37 years ago today, a show debuted on the BBC in England that would change the face of comedy forever. Very few people noticed it at the time, as it was relegated to 10:30 PM that night. But "Monty Python's Flying Circus" would gain a following that grows stronger even today.
George Harrison was an early fan of the show, and said that Monty Python had "captured the spirit of the Beatles." The show would run for four seasons on the BBC, and they would branch out into movies, and I became a huge, big time fan when the came over to PBS in 1977. (And I'm happy to see them back on PBS again, at 11:30 PM for two episodes every Sunday night.)
The above photo is from the first show 37 years ago, the "Coal Miner" sketch, when a young man has an argument with his playwright father about being a coal miner.
I've seen every Monty Python episode at least 500 times, and they never cease to make me laugh. On one of the most difficult days of my life, the first anniversary of the World Trade Center attacks, I needed something to get me through the day, as I knew it was going to be a really rough day being at the remembrance at Ground Zero (and it was). Early that morning, I put on one of my favorite Monty Python episodes, "The Spanish Inquisition." It really helped. I even wrote to both Michael Palin and Carol Cleveland and told them both about it, and I received very nice replies back from them both. (I eventually met the lovely Ms. Cleveland in 2004, as she was incredibly sweet. I've also met Mr. Palin at three different book signings in New York. A very nice bloke indeed.)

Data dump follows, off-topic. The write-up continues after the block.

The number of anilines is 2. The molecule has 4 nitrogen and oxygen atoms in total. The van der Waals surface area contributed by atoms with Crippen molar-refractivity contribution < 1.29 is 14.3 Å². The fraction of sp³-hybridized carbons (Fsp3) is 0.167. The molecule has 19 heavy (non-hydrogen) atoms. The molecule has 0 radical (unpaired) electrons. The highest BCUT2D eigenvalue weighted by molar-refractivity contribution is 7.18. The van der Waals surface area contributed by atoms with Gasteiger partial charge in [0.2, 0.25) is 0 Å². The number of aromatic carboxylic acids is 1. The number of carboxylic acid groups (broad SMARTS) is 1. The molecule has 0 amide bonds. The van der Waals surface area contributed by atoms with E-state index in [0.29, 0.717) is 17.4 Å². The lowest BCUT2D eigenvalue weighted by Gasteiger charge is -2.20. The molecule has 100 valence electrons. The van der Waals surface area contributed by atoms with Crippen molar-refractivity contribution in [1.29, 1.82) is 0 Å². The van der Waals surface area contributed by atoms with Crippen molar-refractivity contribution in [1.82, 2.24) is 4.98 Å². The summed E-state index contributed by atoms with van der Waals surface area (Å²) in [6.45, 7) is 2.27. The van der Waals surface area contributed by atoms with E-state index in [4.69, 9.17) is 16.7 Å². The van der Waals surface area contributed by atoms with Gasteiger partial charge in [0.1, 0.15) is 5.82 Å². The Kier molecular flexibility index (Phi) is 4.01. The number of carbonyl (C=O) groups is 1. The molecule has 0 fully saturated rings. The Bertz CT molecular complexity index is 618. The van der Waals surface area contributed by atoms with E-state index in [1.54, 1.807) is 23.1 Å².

I'm also currently reading "The Pythons Autobiography," which came out a couple of years ago. It is Monty Python in their own words. Very entertaining so far.
It's too bad Graham Chapman is no longer with us, but I'm sure wherever he is, he's raising a glass to his old friends today.
Long may they all reign.